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Supply chain attacks are a sophisticated type of cyberattack that targets third-party suppliers to gain access to an organization’s network and data. In a supply chain attack, attackers might exploit a vulnerability in a supplier’s software, compromise a supplier’s employee account, or even physically tamper with a supplier’s product.
Supply chain attacks are becoming increasingly common and costly. According to a recent report, the average cost of a supply chain attack is now over $4 million. And the number of supply chain attacks is expected to continue to grow in the coming years.
How supply chain attacks work
Supply chain attacks can take many different forms, but they all follow the same basic principle: attackers target a third-party supplier to gain access to an organization’s network and data.
One common type of supply chain attack is a software supply chain attack. In a software supply chain attack, attackers exploit a vulnerability in a supplier’s software to gain access to an organization’s network. For example, attackers might inject malicious code into a supplier’s software development process or compromise a supplier’s software update mechanism.
Another common type of supply chain attack is a vendor fraud attack. In a vendor fraud attack, attackers create fake or compromised websites or email accounts that impersonate legitimate suppliers. When an organization places an order with a fake supplier, the attackers are able to steal the organization’s data or install malware on the organization’s systems.
Examples of supply chain attacks
There have been a number of high-profile supply chain attacks in recent years. Some notable examples include:
- SolarWinds attack: In 2020, attackers compromised the SolarWinds Orion software development process and injected malicious code into the software. This allowed the attackers to gain access to the networks of thousands of SolarWinds customers, including US government agencies and Fortune 500 companies.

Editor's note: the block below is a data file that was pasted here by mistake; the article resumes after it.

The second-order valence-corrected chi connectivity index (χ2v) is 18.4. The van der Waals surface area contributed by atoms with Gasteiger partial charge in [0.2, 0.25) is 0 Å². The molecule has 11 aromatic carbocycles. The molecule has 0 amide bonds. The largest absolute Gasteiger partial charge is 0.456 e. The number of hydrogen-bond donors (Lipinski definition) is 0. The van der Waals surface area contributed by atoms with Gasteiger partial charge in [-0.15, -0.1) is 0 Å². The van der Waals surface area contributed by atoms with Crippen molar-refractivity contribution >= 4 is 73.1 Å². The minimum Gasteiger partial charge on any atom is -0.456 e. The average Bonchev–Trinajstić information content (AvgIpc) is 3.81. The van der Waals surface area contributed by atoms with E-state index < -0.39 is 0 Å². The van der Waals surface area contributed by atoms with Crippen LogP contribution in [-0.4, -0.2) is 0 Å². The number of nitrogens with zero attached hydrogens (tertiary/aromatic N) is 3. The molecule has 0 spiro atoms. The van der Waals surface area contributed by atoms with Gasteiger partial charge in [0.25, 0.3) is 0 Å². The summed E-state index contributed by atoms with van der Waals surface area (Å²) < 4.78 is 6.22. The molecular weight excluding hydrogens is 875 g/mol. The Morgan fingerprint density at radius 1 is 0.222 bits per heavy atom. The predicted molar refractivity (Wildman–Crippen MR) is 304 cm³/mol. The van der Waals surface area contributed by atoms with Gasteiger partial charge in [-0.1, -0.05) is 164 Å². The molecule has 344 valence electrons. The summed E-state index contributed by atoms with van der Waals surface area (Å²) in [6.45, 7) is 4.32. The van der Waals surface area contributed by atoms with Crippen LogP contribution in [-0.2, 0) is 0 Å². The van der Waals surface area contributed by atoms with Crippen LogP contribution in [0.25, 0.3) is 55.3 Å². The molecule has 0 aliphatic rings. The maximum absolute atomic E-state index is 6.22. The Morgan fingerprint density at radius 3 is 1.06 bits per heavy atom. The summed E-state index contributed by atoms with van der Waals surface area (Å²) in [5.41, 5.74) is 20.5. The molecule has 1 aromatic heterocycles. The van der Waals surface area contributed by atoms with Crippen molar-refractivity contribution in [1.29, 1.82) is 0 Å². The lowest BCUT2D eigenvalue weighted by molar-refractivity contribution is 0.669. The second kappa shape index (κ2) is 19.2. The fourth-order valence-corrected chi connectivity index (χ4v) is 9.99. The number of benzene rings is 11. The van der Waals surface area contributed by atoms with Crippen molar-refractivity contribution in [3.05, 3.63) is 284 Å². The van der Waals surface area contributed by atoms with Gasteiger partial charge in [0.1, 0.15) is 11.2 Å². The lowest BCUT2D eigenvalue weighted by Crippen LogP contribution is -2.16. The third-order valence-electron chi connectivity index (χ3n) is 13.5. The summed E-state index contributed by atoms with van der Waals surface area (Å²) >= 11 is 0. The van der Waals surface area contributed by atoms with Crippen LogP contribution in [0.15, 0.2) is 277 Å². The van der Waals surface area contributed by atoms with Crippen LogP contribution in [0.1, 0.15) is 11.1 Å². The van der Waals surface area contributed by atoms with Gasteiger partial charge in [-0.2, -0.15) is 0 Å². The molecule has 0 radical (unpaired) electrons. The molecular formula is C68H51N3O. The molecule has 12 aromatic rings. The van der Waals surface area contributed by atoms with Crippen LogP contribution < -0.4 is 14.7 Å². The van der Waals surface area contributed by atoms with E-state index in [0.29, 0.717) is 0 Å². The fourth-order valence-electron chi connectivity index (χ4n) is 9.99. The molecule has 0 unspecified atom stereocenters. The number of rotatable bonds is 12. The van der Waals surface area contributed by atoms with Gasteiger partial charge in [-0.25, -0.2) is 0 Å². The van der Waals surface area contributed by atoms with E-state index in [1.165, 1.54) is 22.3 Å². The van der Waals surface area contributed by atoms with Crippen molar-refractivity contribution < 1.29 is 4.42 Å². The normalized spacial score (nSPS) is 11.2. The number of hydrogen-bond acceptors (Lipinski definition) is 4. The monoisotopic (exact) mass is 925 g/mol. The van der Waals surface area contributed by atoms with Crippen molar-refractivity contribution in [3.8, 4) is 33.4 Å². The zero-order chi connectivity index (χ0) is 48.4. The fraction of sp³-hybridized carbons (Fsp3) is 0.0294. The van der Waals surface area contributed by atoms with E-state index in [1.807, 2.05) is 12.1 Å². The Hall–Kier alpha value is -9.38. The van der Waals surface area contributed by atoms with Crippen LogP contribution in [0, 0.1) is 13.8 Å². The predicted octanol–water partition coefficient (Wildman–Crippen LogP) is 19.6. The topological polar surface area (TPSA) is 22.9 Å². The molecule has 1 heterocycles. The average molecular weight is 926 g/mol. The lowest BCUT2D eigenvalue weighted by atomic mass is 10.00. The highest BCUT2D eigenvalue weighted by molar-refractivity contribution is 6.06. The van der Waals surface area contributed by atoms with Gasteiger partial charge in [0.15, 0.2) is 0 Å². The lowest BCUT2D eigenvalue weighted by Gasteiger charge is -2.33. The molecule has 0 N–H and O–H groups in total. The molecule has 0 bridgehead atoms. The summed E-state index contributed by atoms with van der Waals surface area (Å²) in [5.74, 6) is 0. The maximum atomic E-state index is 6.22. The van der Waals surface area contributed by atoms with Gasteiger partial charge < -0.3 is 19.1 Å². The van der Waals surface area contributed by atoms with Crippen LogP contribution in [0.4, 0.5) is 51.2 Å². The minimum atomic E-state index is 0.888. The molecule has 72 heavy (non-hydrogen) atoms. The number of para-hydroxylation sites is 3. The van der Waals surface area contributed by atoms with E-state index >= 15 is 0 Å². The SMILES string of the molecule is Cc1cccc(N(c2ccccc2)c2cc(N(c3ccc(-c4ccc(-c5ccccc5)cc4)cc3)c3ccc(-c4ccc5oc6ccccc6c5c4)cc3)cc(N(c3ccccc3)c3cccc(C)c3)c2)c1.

- Codecov attack: In 2021, attackers compromised the Codecov code coverage tool and injected malicious code into the tool. This allowed the attackers to gain access to the networks of thousands of Codecov customers, including GitHub and Google.
- Kaseya attack: In 2021, attackers exploited a vulnerability in the Kaseya VSA remote management software to launch a ransomware attack. This attack affected thousands of organizations around the world.
Impact of supply chain attacks
Supply chain attacks can have a devastating impact on businesses. Businesses that are victims of supply chain attacks may experience data breaches, financial losses, and reputational damage.
In addition, supply chain attacks can disrupt business operations and lead to downtime. This can be especially costly for businesses that rely on their supply chains to deliver critical products or services.
How to mitigate supply chain attacks
There are a number of things that organizations can do to mitigate supply chain attacks, including:
- Vetting suppliers: Organizations should carefully vet their suppliers to ensure that they have strong security practices in place.
- Monitoring supplier activity: Organizations should monitor their suppliers’ activity for suspicious behavior. This can be done by using security monitoring tools and by conducting regular security audits.
- Segmenting networks: Organizations should segment their networks to prevent attackers from moving laterally across the network if they are able to gain access through a supplier.
- Educating employees: Organizations should educate their employees about supply chain attacks and how to spot them.
By taking these steps, organizations can reduce their risk of being compromised by supply chain attacks.
Supply chain attacks are a growing threat to businesses of all sizes. Organizations need to take steps to mitigate this risk by vetting their suppliers, monitoring supplier activity, segmenting networks, and educating employees.
Additional tips for mitigating supply chain attacks
- Use a variety of suppliers: Don’t rely on a single supplier for any critical product or service. This will help to reduce your risk if one of your suppliers is compromised.
- Have a plan for responding to supply chain incidents: This plan should include steps for detecting, investigating, and containing incidents.
- Stay up-to-date on the latest supply chain threats and vulnerabilities: You can do this by subscribing to security alerts and advisories from security vendors and government agencies.
By following these tips, organizations can further reduce their risk of being compromised by supply chain attacks.
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